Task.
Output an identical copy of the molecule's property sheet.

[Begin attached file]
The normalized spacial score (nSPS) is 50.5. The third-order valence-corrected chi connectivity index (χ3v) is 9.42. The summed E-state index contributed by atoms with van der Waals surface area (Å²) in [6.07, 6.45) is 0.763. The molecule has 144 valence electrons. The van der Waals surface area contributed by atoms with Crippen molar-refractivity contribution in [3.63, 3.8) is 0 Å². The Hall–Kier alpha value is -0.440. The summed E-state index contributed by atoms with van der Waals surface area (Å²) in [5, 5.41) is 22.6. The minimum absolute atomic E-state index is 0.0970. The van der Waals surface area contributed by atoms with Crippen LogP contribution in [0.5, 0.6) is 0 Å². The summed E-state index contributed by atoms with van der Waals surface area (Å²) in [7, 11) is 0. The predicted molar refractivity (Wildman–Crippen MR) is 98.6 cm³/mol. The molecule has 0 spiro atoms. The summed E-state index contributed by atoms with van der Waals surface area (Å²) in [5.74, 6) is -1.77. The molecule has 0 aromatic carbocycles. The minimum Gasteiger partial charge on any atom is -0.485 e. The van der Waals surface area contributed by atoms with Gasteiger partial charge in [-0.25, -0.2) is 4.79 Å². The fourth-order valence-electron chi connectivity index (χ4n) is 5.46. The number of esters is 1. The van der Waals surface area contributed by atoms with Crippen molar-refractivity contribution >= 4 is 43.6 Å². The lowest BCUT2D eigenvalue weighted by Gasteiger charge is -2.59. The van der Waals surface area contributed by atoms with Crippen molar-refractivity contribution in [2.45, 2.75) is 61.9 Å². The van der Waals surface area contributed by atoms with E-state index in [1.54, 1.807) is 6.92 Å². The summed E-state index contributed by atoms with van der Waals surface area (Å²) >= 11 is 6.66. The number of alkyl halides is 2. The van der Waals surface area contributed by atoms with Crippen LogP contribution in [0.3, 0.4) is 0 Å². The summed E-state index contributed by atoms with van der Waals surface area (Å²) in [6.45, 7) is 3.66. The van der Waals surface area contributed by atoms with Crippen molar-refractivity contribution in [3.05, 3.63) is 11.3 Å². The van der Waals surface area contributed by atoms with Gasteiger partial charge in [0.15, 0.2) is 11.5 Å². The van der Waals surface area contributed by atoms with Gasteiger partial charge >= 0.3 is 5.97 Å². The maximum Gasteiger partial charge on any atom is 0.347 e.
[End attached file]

The normalized spacial score (nSPS) is 50.5. The third-order valence-corrected chi connectivity index (χ3v) is 9.42. The summed E-state index contributed by atoms with van der Waals surface area (Å²) in [6.07, 6.45) is 0.763. The molecule has 144 valence electrons. The van der Waals surface area contributed by atoms with Crippen molar-refractivity contribution in [3.63, 3.8) is 0 Å². The Hall–Kier alpha value is -0.440. The summed E-state index contributed by atoms with van der Waals surface area (Å²) in [5, 5.41) is 22.6. The minimum absolute atomic E-state index is 0.0970. The van der Waals surface area contributed by atoms with Crippen LogP contribution in [0.5, 0.6) is 0 Å². The summed E-state index contributed by atoms with van der Waals surface area (Å²) in [7, 11) is 0. The predicted molar refractivity (Wildman–Crippen MR) is 98.6 cm³/mol. The molecule has 0 spiro atoms. The summed E-state index contributed by atoms with van der Waals surface area (Å²) in [5.74, 6) is -1.77. The molecule has 0 aromatic carbocycles. The minimum Gasteiger partial charge on any atom is -0.485 e. The van der Waals surface area contributed by atoms with Gasteiger partial charge in [-0.25, -0.2) is 4.79 Å². The fourth-order valence-electron chi connectivity index (χ4n) is 5.46. The number of esters is 1. The van der Waals surface area contributed by atoms with Crippen molar-refractivity contribution >= 4 is 43.6 Å². The lowest BCUT2D eigenvalue weighted by Gasteiger charge is -2.59. The van der Waals surface area contributed by atoms with Crippen molar-refractivity contribution in [2.45, 2.75) is 61.9 Å². The van der Waals surface area contributed by atoms with E-state index in [1.54, 1.807) is 6.92 Å². The summed E-state index contributed by atoms with van der Waals surface area (Å²) >= 11 is 6.66. The number of alkyl halides is 2. The van der Waals surface area contributed by atoms with Crippen LogP contribution in [0.3, 0.4) is 0 Å². The summed E-state index contributed by atoms with van der Waals surface area (Å²) in [6.45, 7) is 3.66. The van der Waals surface area contributed by atoms with Crippen molar-refractivity contribution in [3.05, 3.63) is 11.3 Å². The van der Waals surface area contributed by atoms with Gasteiger partial charge in [0.15, 0.2) is 11.5 Å². The van der Waals surface area contributed by atoms with Gasteiger partial charge >= 0.3 is 5.97 Å². The maximum Gasteiger partial charge on any atom is 0.347 e.